301 (2019). Here, the lesson is old: use clear language and do not confuse mediation and arbitration! Any claim or controversy arising out of or in connection with [the Claimant`s] employment relationship, its termination or otherwise between [the Claimant] and [the Respondent] shall be settled by final and binding arbitration in lieu of a jury or other civil proceeding. This arbitration agreement covers all claims, whether tort or contract, arising by law or common law, including, but not limited to, claims for breach of contract, discrimination or harassment of any kind. [The plaintiff] must pay the California Superior Court filing fee in effect at that time for the costs of the arbitration (i.e., filing fees, administrative fees, and arbitrator fees). One court confirmed that clauses to indicate consent to arbitration by requiring employees to “confirm” receipt of the arbitration policy will not be enforced, especially if the agreement is part of a “training” web video. Skuse v. Pfizer, Inc., 457 N.J. Super. 539 (approximately Div. 2019). The clear lesson is that arbitration agreements should not require employees to recognize the policy, but rather to “accept” the arbitration in order for the arbitration clause to be binding.
Federal and state laws provide that arbitration agreements are deemed binding and irrevocable, unless a party can “demonstrate a reason that exists at law or in equity for the revocation of a contract.” 9 U.S.C § 2, N.J. Rev. Stat. § 2A:23B-6. Even if, as is often the case, an employee has no way to negotiate the specific terms of an arbitration agreement, the courts will likely consider them enforceable as long as there is a “meeting of minds,” meaning that both parties have knowingly agreed to all the terms of the contract. In recent weeks, New Jersey courts have made a number of important decisions for transactional attorneys drafting arbitration clauses. Here are some of the highlights. The New Jersey Supreme Court rejected the Appeals Division`s reasoning and overturned it. The New Jersey Supreme Court noted that Congress, through the Federal Arbitration Act (FAA) and the New Jersey Legislature through the New Jersey Arbitration Act (NJAA), have both issued guidelines favoring arbitration agreements. In addition, both the FAA and the NJAA provide “standard” provisions that allow a court to rule on matters that have been concealed by the Flanzman parties in the arbitration agreement in question, including the process of identifying and selecting an arbitrator. Given the standard provisions of the NJAA that contain terms that are absent from an arbitration agreement, the performance of an agreement by a court supplemented by these standard terms is consistent with the common law principles of New Jersey contract law.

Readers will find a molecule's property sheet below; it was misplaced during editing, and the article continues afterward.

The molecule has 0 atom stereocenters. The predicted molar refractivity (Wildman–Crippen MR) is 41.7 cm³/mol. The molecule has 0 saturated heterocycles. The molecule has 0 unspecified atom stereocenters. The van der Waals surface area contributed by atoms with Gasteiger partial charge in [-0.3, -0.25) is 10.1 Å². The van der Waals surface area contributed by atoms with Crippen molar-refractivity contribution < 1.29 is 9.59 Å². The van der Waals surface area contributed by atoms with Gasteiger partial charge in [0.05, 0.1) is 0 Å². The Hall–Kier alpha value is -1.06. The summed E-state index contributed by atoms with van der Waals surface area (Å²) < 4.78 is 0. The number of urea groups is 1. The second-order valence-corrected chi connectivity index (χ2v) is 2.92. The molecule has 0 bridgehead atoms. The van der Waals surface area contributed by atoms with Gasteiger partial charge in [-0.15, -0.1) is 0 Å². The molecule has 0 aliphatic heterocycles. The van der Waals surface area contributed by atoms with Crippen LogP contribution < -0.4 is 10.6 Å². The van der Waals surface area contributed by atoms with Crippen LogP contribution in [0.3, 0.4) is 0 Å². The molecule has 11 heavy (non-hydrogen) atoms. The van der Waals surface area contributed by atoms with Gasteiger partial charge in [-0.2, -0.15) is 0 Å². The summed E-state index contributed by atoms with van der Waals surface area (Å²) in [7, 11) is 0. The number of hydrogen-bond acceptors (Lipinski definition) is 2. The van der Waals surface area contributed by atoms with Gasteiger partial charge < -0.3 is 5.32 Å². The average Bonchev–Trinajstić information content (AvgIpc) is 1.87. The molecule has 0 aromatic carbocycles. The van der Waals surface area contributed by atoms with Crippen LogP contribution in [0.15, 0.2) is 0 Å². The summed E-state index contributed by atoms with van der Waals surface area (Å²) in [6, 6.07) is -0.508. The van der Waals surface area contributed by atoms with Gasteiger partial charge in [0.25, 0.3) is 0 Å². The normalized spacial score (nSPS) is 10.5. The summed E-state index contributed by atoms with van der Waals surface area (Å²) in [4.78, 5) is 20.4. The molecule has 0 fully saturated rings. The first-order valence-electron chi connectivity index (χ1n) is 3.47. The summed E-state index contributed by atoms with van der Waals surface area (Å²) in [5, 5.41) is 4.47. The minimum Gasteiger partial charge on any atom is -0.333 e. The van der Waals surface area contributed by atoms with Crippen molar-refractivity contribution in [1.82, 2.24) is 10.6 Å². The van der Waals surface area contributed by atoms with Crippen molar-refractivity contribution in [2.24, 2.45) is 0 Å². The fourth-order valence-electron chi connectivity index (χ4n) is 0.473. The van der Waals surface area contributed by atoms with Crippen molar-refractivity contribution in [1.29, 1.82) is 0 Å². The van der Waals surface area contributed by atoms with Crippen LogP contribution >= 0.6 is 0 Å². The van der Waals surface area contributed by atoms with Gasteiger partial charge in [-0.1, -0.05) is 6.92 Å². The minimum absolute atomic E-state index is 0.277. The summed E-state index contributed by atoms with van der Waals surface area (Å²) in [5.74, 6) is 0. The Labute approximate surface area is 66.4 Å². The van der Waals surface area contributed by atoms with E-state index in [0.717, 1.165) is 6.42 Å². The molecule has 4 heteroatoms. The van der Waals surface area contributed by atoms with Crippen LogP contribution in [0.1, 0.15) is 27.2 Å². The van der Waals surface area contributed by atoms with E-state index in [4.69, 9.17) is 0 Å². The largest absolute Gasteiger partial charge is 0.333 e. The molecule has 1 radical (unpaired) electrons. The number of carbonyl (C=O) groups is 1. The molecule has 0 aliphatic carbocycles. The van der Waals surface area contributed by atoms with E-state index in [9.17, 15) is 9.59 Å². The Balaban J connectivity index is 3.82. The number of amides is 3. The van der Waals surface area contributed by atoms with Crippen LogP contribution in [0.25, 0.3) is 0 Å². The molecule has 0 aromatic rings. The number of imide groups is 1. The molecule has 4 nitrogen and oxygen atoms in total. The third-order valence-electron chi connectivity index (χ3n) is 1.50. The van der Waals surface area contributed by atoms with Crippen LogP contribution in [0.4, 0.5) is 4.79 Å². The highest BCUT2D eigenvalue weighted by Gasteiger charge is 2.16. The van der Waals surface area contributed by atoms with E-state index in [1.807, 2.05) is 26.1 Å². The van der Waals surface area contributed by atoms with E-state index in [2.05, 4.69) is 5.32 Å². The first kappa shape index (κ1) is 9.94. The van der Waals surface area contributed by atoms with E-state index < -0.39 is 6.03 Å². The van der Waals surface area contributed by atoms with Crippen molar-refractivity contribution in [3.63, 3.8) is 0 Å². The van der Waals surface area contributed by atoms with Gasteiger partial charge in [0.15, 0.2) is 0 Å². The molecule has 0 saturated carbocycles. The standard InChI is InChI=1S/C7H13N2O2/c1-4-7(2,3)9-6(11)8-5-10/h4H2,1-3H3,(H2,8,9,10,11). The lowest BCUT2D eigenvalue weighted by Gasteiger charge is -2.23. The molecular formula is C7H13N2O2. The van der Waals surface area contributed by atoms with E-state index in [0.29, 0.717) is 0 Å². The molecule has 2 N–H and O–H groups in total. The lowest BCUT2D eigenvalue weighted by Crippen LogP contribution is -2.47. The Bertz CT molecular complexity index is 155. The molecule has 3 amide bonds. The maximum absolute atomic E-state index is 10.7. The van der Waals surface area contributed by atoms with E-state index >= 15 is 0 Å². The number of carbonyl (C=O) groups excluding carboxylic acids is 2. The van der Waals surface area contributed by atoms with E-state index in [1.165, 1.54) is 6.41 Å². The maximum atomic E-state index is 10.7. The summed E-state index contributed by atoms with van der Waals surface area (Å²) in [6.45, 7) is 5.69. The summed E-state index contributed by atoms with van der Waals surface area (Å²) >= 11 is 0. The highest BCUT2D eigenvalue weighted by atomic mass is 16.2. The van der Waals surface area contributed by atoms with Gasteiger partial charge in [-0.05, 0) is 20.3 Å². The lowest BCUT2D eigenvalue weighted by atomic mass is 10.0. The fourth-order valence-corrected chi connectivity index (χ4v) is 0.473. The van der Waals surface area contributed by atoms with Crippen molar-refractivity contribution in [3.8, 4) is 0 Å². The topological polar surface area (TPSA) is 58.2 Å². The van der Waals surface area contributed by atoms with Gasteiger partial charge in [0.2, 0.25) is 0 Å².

While the parties may choose to agree on an arbitrator or arbitration body, or to establish a plan for such a designation, the standard provisions of the NJAA are available to parties who leave these issues unresolved. .